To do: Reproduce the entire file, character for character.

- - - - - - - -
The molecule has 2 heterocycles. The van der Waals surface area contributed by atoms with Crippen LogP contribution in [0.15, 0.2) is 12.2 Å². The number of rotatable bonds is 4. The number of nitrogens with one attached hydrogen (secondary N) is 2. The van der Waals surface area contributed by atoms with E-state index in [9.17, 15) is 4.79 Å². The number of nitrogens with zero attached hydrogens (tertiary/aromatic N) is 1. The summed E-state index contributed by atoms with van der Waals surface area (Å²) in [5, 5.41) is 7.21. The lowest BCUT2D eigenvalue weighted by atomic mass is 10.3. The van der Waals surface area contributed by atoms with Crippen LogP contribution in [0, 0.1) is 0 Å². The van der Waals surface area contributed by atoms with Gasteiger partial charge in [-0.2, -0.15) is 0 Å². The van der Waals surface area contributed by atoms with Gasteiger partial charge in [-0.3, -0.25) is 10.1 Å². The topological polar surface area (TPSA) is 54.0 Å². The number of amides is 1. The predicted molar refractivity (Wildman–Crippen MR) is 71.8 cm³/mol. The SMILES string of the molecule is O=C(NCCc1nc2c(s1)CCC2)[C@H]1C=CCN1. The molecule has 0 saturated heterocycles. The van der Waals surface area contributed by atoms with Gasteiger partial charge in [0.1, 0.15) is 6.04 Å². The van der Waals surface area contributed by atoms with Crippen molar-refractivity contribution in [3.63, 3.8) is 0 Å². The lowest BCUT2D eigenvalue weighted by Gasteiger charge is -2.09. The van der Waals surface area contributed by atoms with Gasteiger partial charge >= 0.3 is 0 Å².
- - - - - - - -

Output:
The molecule has 2 heterocycles. The van der Waals surface area contributed by atoms with Crippen LogP contribution in [0.15, 0.2) is 12.2 Å². The number of rotatable bonds is 4. The number of nitrogens with one attached hydrogen (secondary N) is 2. The van der Waals surface area contributed by atoms with E-state index in [9.17, 15) is 4.79 Å². The number of nitrogens with zero attached hydrogens (tertiary/aromatic N) is 1. The summed E-state index contributed by atoms with van der Waals surface area (Å²) in [5, 5.41) is 7.21. The lowest BCUT2D eigenvalue weighted by atomic mass is 10.3. The van der Waals surface area contributed by atoms with Crippen LogP contribution in [0, 0.1) is 0 Å². The van der Waals surface area contributed by atoms with Gasteiger partial charge in [-0.2, -0.15) is 0 Å². The van der Waals surface area contributed by atoms with Gasteiger partial charge in [-0.3, -0.25) is 10.1 Å². The topological polar surface area (TPSA) is 54.0 Å². The number of amides is 1. The predicted molar refractivity (Wildman–Crippen MR) is 71.8 cm³/mol. The SMILES string of the molecule is O=C(NCCc1nc2c(s1)CCC2)[C@H]1C=CCN1. The molecule has 0 saturated heterocycles. The van der Waals surface area contributed by atoms with Gasteiger partial charge in [0.1, 0.15) is 6.04 Å². The van der Waals surface area contributed by atoms with Crippen molar-refractivity contribution in [3.63, 3.8) is 0 Å². The lowest BCUT2D eigenvalue weighted by Gasteiger charge is -2.09. The van der Waals surface area contributed by atoms with Gasteiger partial charge >= 0.3 is 0 Å².